5 tonnes of chemically ripened fruits seized at Koyambedu wholesale market in Chennai

DECCAN CHRONICLE.
Published Mar 12, 2018, 6:14 am IST
Updated Mar 12, 2018, 6:49 am IST
The officials had found that of 136 shops, 24 fruit shops have been stocking artificially ripened fruits.
Officials seizes  artificially ripened fruits and chemicals used for ripening at Koyambedu market on Saturday.(Photo: DC)
 Officials seizes artificially ripened fruits and chemicals used for ripening at Koyambedu market on Saturday.(Photo: DC)

Chennai: In a major ‘midnight operation’ at the Koyambedu wholesale market, food safety officials seized five tonnes of artificially ripened fruits on Saturday.

The already bustling Koyambedu market witnessed more activity as a team of more than 20 officials and scores of police personnel engaged in a surprise check at the fruit market. During the operation, the officials inspected as many as 136 shops.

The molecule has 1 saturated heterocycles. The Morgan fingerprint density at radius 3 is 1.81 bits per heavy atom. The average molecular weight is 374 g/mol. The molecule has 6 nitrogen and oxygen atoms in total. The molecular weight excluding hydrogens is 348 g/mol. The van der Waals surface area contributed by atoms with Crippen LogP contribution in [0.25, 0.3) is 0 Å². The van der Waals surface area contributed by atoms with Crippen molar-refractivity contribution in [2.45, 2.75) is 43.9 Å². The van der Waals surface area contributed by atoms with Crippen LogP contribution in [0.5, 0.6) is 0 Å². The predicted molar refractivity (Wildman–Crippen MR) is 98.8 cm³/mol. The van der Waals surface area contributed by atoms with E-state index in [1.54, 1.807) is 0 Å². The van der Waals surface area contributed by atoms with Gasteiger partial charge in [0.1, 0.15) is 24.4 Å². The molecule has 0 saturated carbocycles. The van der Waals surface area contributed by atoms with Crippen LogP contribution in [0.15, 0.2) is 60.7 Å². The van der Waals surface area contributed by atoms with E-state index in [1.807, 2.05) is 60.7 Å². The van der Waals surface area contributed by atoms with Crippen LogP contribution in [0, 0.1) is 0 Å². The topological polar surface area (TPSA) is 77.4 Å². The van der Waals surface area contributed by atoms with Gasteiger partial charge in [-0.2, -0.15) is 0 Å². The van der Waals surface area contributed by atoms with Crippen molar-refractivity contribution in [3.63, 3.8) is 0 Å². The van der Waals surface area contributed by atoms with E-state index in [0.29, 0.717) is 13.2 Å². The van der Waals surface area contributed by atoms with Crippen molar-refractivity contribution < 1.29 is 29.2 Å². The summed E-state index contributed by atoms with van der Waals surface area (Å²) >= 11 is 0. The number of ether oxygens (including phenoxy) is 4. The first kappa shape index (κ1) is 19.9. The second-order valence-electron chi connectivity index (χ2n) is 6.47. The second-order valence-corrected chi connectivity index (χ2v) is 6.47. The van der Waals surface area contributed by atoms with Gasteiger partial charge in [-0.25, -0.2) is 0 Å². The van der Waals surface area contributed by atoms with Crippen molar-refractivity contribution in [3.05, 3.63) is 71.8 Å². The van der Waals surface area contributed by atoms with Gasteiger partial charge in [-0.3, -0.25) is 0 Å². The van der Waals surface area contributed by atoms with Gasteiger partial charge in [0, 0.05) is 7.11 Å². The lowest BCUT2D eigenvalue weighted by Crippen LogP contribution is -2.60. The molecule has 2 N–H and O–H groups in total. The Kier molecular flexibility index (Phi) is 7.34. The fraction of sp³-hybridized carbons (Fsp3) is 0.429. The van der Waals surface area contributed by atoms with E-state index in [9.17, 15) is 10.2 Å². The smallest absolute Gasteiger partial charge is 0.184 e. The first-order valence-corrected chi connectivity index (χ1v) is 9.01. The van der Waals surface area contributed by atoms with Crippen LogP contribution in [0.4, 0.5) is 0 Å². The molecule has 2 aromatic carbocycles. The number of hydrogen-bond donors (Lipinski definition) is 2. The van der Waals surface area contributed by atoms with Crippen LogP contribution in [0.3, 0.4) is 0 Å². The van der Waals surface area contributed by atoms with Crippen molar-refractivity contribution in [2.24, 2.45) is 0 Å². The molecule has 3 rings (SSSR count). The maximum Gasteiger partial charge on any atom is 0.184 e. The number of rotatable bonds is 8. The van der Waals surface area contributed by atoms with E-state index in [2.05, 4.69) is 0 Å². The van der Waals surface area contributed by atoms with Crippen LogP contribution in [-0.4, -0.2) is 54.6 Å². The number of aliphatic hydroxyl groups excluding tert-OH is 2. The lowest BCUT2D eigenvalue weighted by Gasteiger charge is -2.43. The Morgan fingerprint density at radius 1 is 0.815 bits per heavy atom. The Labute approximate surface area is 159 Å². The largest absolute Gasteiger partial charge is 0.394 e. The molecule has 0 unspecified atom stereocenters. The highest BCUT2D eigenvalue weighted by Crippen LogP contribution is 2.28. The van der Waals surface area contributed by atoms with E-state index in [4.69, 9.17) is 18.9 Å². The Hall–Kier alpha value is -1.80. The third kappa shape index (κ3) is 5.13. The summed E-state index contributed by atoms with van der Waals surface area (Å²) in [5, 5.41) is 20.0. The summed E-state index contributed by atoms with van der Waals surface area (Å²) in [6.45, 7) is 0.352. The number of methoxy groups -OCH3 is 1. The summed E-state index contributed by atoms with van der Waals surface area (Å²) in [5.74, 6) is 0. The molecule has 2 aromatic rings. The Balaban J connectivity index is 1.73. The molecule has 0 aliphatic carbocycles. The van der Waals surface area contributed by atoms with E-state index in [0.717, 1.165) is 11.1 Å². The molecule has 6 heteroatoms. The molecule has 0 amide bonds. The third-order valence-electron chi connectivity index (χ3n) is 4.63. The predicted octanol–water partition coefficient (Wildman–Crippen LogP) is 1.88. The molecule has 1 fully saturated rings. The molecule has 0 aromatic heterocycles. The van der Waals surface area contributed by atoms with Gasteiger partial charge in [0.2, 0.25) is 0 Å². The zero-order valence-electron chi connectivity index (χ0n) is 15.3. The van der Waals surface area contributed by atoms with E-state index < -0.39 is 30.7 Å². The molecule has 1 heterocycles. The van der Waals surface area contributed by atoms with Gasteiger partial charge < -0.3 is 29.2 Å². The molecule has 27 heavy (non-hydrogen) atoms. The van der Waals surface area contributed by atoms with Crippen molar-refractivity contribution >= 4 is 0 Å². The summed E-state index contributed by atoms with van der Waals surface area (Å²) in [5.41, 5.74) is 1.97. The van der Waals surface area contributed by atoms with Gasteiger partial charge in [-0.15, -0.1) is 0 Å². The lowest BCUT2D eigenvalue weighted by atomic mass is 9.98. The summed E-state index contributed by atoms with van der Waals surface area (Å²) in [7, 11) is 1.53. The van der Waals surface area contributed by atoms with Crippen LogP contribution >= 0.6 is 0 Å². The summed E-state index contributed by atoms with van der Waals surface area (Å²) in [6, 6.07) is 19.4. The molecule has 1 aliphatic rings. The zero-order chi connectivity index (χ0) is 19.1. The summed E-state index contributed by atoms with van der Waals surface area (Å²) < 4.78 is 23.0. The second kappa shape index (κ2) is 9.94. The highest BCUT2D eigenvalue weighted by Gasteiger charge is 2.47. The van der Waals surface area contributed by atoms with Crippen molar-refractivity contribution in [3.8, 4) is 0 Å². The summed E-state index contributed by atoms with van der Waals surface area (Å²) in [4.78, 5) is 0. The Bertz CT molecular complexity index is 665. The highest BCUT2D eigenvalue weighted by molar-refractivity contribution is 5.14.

According to the officials, the raid had taken place after complaints regarding artificial ripening of fruits using harmful chemicals were received from consumers. “To make the fruits ripen faster, some traders resort to chemicals like calcium carbide and ethanol. The chemicals will do harm to the consumers,” a food safety official said.

The officials had found that of 136 shops, 24 fruit shops have been stocking artificially ripened fruits. “During the inspection, nearly 3.25 tons of chiku (sapota) fruits have been seized. Addition to that we have also seized 1 ton of mangoes and 750kg of bananas,” one official said.

Officials also said that some traders use calcium carbide to ripen mangoes and chiku. To earn quick money, traders use ethanol to ripen bananas faster. Both the chemicals are harmful to health, officials said.

According to the official estimation, the value of seized fruits would collectively cost approximately Rs 2.5 lakh. The seized fruits were disposed in the waste-to-energy plant functioning near Koyambedu market.Consumers demanded more such inspections ahead of the mango season. “Due to huge demand for mangoes, traders are ‘traditionally’ using calcium carbide. Food safety officials should do periodic inspections till the end of the season,” R. Yogeswaran of Valasaravakkam said.





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